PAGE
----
Best Books of the Year lists (all ready?)
Posted November 23, 2006on:
There is still December left but Best of Year lists have started to trickle in for the Christmas shopping season. The NYTBR has its 100 Notable Books of the Year list out. This one is even more mysterious to me than last year: I have either never heard of 80% of the books before or have no interest in them. The ones I do are
The Echo Maker – Richard Powers Maybe? Good words about it have been circulating on litblogs, so I downloaded an interview of him. We’ll see.
Half of a Yellow Sun – Chimamanda Adichie Are you kidding me? I am getting it. Purple Hibiscus is probably one of my overall top ten favourite books. It astonished, transformed, mesmerised, saddened, enervated…damn.
The Inheritance of Loss – Kiran Desai Maybe? It won the Booker (yawn). More intriguing was the outrage it sparked in the inhabitants of the village portrayed in the novel: some threatened to burn it.There’s nothing like a good theoretical book burning to pique one’s interest in a novel.
The Keep – Jennifer Egan I had no interest in this novel until I read the NYTBR’s description: Old grievances drive the plot of this novel, set in a castle and a prison. Egan deftly weaves threads of sordid realism and John Fowles-like magic. Castles? Prisons? Magic? Woohoo! I am afraid to check out the jacket copy at Amazon because it sounds like the sort of book the NYTBR would have no interest in unless Murakami wrote it. Perhaps all of the magic is on one page.
There are authors whose older works I may get around to reading before I delve into their latest: Corman McCarthy, Mark Z. Danielewski, Philip Roth, Thomas Pynchon and (maybe) Julian Barnes. (Ouch, all men.)
The New Statesman (via Literary Saloon) has a shorter one. I prefer it because the personal recommendations gave me a better feel of the books–from the suggester’s perspective–than dry descriptions. (Not to diss NYTBR, it was all they could manage with 100 on the list and they only list books they’ve reviewed anyway.) I was more willing to amazon books with which I was unfamiliar. I skipped all the non-fiction and crappy memoirs to set my hopes on
A Short History on Tractors in Ukrainian – Marina Lewycka Mark Sarvas of The Elegant Variation also thought much of this book.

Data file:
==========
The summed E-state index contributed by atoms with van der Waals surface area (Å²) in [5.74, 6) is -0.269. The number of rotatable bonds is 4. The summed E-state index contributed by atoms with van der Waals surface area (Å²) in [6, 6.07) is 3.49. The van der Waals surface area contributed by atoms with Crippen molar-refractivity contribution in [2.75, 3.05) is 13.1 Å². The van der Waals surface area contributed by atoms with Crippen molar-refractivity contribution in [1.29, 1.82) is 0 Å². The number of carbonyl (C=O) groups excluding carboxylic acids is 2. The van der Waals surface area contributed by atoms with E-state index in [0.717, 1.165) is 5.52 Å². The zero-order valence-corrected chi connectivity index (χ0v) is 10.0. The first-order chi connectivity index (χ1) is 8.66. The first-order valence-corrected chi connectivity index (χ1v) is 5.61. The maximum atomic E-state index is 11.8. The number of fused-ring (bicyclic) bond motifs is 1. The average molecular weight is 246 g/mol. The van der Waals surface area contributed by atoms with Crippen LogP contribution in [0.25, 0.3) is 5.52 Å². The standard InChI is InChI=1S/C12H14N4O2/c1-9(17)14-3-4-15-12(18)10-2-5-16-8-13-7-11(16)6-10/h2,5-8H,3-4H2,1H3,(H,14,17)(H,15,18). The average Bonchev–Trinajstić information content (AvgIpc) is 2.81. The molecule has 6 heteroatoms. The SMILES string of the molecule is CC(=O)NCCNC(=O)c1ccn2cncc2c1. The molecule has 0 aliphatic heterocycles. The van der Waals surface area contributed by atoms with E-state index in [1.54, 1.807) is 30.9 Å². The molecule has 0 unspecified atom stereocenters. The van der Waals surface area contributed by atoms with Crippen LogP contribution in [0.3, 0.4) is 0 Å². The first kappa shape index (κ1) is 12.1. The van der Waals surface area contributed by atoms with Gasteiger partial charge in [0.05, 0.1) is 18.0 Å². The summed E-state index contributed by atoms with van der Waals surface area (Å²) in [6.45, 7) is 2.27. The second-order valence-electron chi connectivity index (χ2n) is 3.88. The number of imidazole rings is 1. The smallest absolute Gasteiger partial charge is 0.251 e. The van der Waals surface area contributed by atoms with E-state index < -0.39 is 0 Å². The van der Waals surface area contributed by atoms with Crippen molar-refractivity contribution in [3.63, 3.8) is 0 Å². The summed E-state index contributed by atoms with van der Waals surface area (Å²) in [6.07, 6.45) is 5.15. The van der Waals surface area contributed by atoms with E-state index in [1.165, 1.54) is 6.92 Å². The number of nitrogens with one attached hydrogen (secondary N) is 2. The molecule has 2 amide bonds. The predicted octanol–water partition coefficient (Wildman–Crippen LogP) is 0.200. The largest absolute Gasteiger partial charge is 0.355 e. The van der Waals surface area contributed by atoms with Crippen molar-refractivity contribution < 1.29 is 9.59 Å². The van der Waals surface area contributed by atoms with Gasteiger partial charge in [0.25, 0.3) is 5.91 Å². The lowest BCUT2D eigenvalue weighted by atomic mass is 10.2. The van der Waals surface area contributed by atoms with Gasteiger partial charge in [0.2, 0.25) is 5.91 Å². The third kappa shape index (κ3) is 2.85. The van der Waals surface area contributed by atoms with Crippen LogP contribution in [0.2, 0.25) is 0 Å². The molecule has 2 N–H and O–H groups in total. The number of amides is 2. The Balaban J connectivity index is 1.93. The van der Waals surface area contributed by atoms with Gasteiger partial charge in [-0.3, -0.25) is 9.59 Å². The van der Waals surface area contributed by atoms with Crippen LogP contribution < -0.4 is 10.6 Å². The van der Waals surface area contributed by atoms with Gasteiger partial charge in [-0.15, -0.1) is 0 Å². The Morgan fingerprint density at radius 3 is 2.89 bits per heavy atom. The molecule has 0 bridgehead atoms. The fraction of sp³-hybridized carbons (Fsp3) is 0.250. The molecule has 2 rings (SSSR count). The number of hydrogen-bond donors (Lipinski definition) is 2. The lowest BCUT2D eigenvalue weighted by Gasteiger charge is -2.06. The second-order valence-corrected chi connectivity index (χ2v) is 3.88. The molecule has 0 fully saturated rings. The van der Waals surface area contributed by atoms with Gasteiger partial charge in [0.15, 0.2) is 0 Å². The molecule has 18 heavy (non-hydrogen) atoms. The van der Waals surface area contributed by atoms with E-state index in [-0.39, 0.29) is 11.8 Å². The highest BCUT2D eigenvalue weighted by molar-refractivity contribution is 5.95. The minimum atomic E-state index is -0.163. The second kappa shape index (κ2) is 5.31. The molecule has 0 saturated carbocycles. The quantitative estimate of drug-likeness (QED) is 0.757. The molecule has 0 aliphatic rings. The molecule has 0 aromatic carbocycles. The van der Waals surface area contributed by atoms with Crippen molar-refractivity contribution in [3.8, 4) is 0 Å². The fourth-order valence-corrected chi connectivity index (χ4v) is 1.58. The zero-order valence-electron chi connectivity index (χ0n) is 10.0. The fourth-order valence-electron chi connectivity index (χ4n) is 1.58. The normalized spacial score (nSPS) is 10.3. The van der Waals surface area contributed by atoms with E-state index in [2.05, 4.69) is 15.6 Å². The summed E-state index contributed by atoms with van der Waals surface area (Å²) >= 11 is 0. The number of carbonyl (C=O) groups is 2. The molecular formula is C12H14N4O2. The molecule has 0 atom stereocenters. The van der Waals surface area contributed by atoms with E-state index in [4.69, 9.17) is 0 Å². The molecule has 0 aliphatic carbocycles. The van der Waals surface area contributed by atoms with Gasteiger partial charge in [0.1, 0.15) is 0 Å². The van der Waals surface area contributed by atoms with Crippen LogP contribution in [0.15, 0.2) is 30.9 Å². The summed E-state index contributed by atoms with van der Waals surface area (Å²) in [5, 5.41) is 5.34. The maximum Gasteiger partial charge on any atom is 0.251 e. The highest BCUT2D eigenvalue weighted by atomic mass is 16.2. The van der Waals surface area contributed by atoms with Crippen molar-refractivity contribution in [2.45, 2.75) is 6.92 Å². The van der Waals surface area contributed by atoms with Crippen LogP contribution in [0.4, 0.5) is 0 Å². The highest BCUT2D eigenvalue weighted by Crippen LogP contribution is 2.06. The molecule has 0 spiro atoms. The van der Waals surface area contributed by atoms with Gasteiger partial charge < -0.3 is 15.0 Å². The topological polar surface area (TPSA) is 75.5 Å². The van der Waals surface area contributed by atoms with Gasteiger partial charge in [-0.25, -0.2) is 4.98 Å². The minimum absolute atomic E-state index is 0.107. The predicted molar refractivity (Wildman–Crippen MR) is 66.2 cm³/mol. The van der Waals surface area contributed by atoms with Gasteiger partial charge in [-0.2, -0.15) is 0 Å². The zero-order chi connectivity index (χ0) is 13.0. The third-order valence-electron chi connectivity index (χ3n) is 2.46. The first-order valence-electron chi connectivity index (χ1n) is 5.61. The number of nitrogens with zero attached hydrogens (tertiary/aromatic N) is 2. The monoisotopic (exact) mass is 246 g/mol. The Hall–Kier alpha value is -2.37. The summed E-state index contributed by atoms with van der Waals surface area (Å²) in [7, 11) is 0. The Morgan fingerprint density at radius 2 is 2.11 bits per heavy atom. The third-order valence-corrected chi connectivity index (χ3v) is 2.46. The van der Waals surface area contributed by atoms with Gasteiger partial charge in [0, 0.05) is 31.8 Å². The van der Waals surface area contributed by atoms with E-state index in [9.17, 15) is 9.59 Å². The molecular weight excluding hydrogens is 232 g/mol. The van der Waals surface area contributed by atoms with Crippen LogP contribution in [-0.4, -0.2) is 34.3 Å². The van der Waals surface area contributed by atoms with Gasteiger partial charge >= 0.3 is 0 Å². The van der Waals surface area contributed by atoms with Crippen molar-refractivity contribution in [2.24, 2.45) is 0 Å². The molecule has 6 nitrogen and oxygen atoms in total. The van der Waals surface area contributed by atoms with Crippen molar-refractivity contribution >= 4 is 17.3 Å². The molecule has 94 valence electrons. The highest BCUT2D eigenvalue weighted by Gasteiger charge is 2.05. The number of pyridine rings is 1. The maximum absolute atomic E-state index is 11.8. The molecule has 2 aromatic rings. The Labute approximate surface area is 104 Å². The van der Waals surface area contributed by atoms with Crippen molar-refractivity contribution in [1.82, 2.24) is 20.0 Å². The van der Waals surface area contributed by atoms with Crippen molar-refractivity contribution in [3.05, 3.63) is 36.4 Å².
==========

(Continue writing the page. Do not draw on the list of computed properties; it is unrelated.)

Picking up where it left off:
Snow – Orhan Pamuk I have his My Name His Red because in the Nobel Prize phone interview he suggested it was the one new readers should start with if one was more interested in his politics. (Do not quote me on this, it may have been The Black Book. But I think it was Red.) Snow was for the ones who want to read him because he got a Nobel.
I am reading him because of all the good articles that were written after his Nobel Prize win. His name was mentioned often on litblogs but nothing ever convinced me to go out and get a book.
Ingo – Helen Dunmore I have had a yen for a good YA fantasy since I finished Grandet. This one may fit the bill. The Tide Knot, the second in the trilogy, was the book actually mentioned but it doesn’t look as if it has been released in North America yet.
Carry Me Down – M J Hyland Wowza! The jacket copy for this one was even better than the recommendation.
It sounds excellent but may be one I’ll wait for in paperback. Hardcover prices here are murder. Silly me, it is out in paperback. Hooray!
Oh Pure and Radiant Heart – Lydia Millet Maybe? The litblogs and national newspapers on both sides of the border loved it. I never feel the urge to pick it up when I pass it by in the bookstore.
The Curry Mile – Zahid Hussain Sadly it seems to have no North American distribution.
“The Curry Mile” by Zahid Hussain (Suitcase Press) tells the story of a young, rebellious Muslim woman who is forced to rescue her father’s restaurant business in Manchester’s Asian area. Squabbling families with overbearing fathers, neighbourhood business feuds, charlatan mystics, music and mayhem – all human life is there.
It’s too bad because it sounds brilliant. I included it in case I ever come across the opportunity to get it.